Microplastics are easily moving up the food chain through both plants and animals, according to a recent study from the University of Eastern Finland.
According to the study, plants absorb manmade pollutants from the soil, and animals or insects that eat those greens consume large amounts of nanoplastics.
The main cause of plastic particles smaller than one micrometre is the weathering down of larger plastic pieces by natural processes.
Lead researcher Fazel Monikh claims that the study’s findings demonstrate how microplastics may readily move up the food chain when they are fed to lettuce, which in turn feeds black soldier fly larvae, which are then consumed by roach fish who are famished.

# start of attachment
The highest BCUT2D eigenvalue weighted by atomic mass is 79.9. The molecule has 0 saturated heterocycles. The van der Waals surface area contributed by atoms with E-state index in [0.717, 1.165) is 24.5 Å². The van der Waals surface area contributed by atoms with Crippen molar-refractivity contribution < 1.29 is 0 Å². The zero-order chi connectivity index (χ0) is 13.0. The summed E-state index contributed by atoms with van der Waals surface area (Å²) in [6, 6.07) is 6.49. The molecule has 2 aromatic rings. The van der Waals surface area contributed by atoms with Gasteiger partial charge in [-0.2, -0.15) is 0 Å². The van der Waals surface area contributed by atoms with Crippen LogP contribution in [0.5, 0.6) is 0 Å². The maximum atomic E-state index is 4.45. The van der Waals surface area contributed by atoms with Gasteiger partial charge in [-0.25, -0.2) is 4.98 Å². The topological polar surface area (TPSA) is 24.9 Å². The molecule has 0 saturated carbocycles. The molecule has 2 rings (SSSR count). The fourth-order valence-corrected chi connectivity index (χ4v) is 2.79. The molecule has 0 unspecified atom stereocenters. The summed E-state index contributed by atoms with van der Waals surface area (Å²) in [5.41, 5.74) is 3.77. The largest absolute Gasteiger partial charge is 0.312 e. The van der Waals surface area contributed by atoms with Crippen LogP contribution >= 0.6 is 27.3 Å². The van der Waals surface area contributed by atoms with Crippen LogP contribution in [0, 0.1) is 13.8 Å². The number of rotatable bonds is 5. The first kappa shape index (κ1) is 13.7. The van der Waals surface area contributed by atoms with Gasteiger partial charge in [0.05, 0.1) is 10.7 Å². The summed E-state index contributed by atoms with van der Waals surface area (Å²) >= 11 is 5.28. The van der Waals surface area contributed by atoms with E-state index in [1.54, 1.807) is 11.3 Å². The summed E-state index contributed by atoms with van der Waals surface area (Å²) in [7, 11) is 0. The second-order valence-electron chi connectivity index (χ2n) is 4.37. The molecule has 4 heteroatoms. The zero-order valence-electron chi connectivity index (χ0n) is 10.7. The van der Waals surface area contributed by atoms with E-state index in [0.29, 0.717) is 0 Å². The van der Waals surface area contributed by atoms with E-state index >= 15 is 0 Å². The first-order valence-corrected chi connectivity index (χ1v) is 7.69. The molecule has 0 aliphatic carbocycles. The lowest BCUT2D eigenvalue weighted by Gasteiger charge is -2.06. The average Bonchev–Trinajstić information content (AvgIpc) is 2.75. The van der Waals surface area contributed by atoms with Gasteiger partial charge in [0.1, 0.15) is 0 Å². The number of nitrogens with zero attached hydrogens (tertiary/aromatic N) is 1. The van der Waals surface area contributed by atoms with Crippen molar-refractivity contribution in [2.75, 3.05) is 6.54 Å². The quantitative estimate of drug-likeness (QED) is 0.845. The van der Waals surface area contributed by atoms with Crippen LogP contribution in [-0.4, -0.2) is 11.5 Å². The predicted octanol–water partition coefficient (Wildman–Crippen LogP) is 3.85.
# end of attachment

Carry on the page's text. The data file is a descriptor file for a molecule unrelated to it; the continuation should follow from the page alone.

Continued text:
Because these particles are challenging to identify and can undergo changes along their physiological trips, researchers enclosed the rare element gadolinium within the small polymers to facilitate tracking.
The scientists utilised a scanning electron microscope to make sure that the plastic completely encased the metal (SEM).
Biomagnification is the process by which chemicals absorbed at lower trophic levels become more concentrated as they ascend up the food chain. It is brought on by pollutants like polychlorinated biphenyls and mercury.